Zambian police were ordered to arrest AIDS activist

Paul Kasonkomona (Photo courtesy of Muvi TV)
Paul Kasonkomona (Photo courtesy of Muvi TV)

A Zambian police officer who arrested AIDS activist Paul Kasonkomona in April revealed yesterday that he and his colleagues had made the arrest under orders and did not know what Kasonkomona had said on TV that led to the arrest.

The officer believed that Kasonkomona had appealed for Zambia to allow gay marriages, but a review of the TV interview proved that to be false.

Kasonkomona is on trial for allegedly “soliciting for immoral purposes in a public place” when he said local Muvi TV that Zambia should repeal its law against same-sex activity because the law hampers the fight against AIDS.

Activists like Kasonkomona say that anti-gay laws lead to increased levels of HIV and AIDS by making LGBT people fearful of acknowledging their sexual orientation, even to a doctor.

Supporters of Kasonkomona reported:

In the previous court proceedings, the witness, one the three Law enforcement officers who executed the arrest claimed that the accused had been advocating for gay marriages in Zambia, however when the defense had the video clip played, it was proved that the accused had not advocated for gay marriages in Zambia during the programme.

To that effect, the police officer was requested to retract his statement.

Further, during cross examination, the defense also established that at no point had the police officer even watched the video clip and the arrest was based solely after they were tipped off by members of the public that the accused was planning to go on air and advocate for gay rights.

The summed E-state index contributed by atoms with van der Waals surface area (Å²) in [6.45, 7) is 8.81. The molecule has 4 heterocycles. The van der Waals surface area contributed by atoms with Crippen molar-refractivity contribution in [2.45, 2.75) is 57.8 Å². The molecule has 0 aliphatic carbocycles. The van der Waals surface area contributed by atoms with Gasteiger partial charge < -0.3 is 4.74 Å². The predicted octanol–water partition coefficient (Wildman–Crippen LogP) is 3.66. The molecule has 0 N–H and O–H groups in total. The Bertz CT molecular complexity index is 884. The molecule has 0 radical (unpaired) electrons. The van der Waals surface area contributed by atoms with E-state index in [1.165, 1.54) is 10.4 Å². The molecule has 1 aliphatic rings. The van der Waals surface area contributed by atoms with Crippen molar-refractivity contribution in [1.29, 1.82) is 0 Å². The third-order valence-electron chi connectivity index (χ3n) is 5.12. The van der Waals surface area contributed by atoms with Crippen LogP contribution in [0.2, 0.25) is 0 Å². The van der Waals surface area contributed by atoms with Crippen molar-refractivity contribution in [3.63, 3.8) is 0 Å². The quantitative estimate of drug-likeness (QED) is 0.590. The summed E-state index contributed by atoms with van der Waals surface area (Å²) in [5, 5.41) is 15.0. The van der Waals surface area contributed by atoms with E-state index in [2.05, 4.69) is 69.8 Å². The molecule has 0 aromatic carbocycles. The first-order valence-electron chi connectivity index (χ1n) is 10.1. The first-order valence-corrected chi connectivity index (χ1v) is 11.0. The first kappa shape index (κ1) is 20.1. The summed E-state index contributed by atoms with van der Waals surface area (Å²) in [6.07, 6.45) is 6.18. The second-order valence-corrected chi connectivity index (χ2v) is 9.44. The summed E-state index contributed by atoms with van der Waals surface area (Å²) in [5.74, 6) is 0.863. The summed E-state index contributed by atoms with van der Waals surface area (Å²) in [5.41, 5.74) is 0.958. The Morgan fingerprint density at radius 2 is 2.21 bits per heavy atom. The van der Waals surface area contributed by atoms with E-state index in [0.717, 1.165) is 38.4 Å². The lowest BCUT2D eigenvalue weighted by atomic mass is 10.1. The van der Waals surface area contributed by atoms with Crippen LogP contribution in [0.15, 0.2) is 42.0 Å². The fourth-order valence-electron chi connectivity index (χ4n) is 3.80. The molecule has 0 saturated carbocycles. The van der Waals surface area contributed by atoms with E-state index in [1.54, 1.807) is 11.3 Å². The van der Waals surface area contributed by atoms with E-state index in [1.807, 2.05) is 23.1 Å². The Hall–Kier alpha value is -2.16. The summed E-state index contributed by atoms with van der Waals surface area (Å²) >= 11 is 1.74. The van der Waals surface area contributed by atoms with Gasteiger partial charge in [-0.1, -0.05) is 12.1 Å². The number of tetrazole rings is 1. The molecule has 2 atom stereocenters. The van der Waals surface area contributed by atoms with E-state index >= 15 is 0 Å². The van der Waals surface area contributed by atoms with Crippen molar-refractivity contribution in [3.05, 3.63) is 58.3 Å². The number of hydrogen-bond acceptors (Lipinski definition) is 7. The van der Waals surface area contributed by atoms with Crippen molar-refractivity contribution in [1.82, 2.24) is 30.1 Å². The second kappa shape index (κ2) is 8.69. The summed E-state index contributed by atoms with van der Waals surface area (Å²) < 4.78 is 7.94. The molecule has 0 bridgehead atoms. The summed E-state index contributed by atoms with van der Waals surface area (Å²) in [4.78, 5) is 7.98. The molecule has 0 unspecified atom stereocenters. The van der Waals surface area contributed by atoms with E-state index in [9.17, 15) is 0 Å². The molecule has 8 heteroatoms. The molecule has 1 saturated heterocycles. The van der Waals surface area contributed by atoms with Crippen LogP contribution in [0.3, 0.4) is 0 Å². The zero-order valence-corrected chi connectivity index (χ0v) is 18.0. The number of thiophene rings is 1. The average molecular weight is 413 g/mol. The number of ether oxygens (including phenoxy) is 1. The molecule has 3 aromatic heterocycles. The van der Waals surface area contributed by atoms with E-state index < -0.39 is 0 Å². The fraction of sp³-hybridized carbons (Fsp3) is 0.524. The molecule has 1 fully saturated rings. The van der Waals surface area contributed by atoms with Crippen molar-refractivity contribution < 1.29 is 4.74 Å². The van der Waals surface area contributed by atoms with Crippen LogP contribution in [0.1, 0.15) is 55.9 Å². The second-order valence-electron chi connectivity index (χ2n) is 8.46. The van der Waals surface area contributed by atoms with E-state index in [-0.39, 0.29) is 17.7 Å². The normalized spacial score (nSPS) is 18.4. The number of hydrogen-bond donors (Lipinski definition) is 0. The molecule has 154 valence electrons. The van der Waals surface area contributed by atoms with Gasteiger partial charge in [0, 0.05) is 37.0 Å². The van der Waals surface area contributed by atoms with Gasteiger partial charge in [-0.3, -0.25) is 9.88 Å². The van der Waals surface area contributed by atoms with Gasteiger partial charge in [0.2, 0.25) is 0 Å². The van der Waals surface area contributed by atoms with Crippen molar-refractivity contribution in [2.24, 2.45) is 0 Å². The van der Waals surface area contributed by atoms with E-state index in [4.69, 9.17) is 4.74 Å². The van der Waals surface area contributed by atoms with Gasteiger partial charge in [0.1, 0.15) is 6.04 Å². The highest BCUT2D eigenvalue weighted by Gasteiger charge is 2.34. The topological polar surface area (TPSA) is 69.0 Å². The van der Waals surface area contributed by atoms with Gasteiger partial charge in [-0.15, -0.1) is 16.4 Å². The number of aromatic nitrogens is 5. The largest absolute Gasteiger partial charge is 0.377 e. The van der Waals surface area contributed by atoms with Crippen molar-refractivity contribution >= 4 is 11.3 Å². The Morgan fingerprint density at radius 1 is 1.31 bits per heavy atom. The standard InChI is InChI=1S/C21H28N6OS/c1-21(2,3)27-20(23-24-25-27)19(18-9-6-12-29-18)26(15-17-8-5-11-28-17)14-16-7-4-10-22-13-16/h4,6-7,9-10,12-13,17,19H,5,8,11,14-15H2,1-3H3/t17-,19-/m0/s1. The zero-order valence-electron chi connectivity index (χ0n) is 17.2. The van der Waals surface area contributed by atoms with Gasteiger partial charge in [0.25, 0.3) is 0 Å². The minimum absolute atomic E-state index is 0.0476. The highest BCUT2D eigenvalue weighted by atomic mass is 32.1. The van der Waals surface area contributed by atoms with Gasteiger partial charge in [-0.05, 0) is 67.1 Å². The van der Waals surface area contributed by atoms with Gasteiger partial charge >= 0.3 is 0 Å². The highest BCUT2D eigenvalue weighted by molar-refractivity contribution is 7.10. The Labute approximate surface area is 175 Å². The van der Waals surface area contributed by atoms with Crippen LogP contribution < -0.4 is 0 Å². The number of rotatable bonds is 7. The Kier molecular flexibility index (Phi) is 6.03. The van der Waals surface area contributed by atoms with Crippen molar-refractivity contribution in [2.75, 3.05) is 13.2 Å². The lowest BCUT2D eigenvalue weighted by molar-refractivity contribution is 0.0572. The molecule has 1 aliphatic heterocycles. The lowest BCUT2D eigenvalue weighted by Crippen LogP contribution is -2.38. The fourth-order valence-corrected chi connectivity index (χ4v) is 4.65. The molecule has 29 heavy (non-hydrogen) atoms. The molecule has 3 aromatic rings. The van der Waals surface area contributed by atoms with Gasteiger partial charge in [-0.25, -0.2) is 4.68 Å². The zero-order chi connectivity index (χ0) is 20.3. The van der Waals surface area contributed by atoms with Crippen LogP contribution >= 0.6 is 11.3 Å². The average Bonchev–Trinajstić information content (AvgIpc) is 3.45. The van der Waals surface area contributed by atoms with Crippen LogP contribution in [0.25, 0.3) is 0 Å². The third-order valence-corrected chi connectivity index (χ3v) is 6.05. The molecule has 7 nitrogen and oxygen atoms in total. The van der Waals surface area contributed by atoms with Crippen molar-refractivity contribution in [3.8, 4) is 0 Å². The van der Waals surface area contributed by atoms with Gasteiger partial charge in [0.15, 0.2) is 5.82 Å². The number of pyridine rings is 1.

Secondly, during the arrest, it was discovered that the three arresting officers had not followed procedure, to the point that they did not even care to take any notes of the interview to determine whether there was any truth in the allegation that amounted to the accused advocating for gay marriages in Zambia. When cornered, the officer further stated that he had been acting on orders.

Finally, because the two state witnesses from Muvi TV had not presented themselves before the Court despite being requested to appear and testify before the Court, the Prosecution asked the judge to adjourn the matter to 27 November 2013 and intend to issue summons to compel the two to testify on that particular date.”

Here is what Kasonkomona said on Muvi TV, as described by Anneke Meerkotter, a lawyer for the Southern Africa Litigation Centre, which has been helping Kasonkomona:

Paul Kasonkomona (Photo courtesy of Muvi TV)
Paul Kasonkomona (Photo courtesy of Muvi TV)

Kasonkomona made an impassioned plea for recognition of the human rights of all individuals in order to stem HIV transmission. Kasonkomona explained that he had been living with HIV for 15 years – “The last thing I want to see today or tomorrow is a person who is HIV negative today testing HIV positive tomorrow.”

He argued that the abstinence campaign had not resulted in a reduction in HIV incidence, even among heterosexual people, and that every intervention to prevent HIV should be embraced, including decriminalising same-sex sexual practices and improving access to safer sex materials for LGBT persons.

Written by Colin Stewart

Colin Stewart is a 45-year journalism veteran living in Southern California. He is the president of the St. Paul’s Foundation for International Reconciliation, which supports LGBTQ+ rights advocacy journalism, Erasing 76 Crimes. Contact him at [email protected]


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